The year in music: 2017's biggest stories from the world of music
From Ed Sheeran’s arm-breaking, record-smashing, chart-changing third album to Taylor Swift’s riveting Reputation return, 2017 has been a interesting year for some of the world’s biggest stars. Rising prospects such as Stormzy, Dua Lipa and Rag’N’Bone Man have all come to fruition while music united in the wake of the Manchester attack and the Grenfell Fire tragedy.
Here we take a look at some of the biggest music stories in 2017.
Armed with just his guitar, the red-headed singer-songwriter has broken all sorts of records in 2017. His third album, Divide, has topped the charts on no less than seven separate occasions – setting a new record for the most spells at the summit by a male solo artist. A whirlwind year has also seen him bag nine of the top 10 spots in the singles charts following the release of Divide as well as headline Glastonbury, break his arm after falling off a bike, pick up an MBE at Buckingham Palace, collaborate with Beyonce for a Christmas number one, collect his first Mercury Prize nomination, and single-handedly force a shake-up in the way streams are counted towards album sales due to his popularity. Whatever he does next, all eyes will be on the 26-year-old.
The rise of Stormzy
While everyone expected Stormzy’s debut album to be a hit, few backed him to end the year as one of Britain’s biggest stars. His reputation has been bubbling for three or four years and the south London MC managed to refine the grime rawness flaunted on Shut Up whilst developing a riskier gospel sound for his debut album, Gang Signs And Prayer. The album’s balance is exquisite, ranging from the angry Big For Your Boots to the worship-esque Blinded By Your Grace parts 1 and 2. A Mercury Prize nomination, memorable performances at the Brits and MTV EMAs, an X Factor cameo, bags of Mobo Awards, offering to perform at Prince Harry’s wedding, and a semi-collaboration with Bradley Walsh all followed. Cheeky with a massive amount of talent, this guy is the real deal.
Manchester and Grenfell: Music Unites
After Ariana Grande’s Manchester concert was targeted by a terrorist attack in which 22 people died, few people would have blamed the pop star if she had retreated from the public eye. She did the opposite, visiting injured fans in hospital and throwing a truly tear-jerking concert just weeks after the attack. One Love Manchester saw her joined by some of the world’s biggest stars in Little Mix, Katy Perry, Coldplay, Take That, Robbie Williams, Liam Gallagher and Justin Bieber for a celebration of the power of music, Manchester, and life itself.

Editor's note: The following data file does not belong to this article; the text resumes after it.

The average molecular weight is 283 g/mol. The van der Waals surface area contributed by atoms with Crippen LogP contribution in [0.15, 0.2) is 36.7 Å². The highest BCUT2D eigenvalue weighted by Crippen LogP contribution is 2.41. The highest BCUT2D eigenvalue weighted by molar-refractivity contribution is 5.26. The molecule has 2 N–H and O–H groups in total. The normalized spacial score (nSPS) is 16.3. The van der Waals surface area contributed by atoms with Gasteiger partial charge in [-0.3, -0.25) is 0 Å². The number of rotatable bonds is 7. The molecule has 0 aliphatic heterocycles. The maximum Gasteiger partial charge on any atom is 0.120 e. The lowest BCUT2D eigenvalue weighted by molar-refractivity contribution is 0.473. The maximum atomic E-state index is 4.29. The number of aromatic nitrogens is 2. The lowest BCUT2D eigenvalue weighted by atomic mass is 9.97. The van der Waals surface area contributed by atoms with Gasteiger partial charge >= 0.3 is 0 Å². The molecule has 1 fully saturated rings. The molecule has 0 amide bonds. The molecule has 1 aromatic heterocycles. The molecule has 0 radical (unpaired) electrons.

The reaction to the Grenfell Tower fire was similar. Adele was spotted during rescue efforts, Marcus Mumford helped keep youngsters occupied with football sessions and there was also a celebrity match at nearby Queen’s Park Rangers. A charity single, organised by Simon Cowell, was also released featuring the likes of Stormzy, Rita Ora, Robbie Williams and Roger Daltrey, among others.
Go Your Own Way
2017 was the year the 1D boys went their own way. Whether it was a brief hiatus or a longterm arrangement, success was mixed on their respective solo ventures. The heaviest expectations rested on the shoulders of Harry Styles. Billed as a Bowie and Jagger wannabe, his debut solo album is a nod to LA classic rock, mish-mashing Elton John and Eagles influences. There’s little room for his own identity but as one-fifth of the world’s biggest boyband, it may take time for Styles to find his niche. Elsewhere, Niall Horan had some success with Slow Hands, while Louis Tomlinson slipped under the radar as his collaborative partners often took centre stage. Meanwhile, Liam Payne found himself in the news more for his relationship – and child – with Cheryl, than his music.
Criticised for a lack of political commentary, the country star-turned-pop icon returned in September armed with a big box of metaphors. Reputation is obsessed with lust, loss and revenge. It is not only intriguing, but, like Sheeran’s album, record-breaking. Streaming records fell apart when faced with first single Look What You Made Me Do, while the album itself was the biggest seller of the year in the US. It means Swift became the only artist to have four albums sell more than a million copies in their first week since Billboard began tracking data in 1991.
Those Who Came Before Us
Just as important as marking the successes of 2017 is remembering those we lost. Rock and roll pioneers Fats Domino and Chuck Berry, grunge rocker Chris Cornell, Linkin Park’s Chester Bennington, entertainment all-star Bruce Forsyth, the dynamic Tom Petty, and French music hero Johnny Hallyday are among those performers who passed away in the previous 12 months.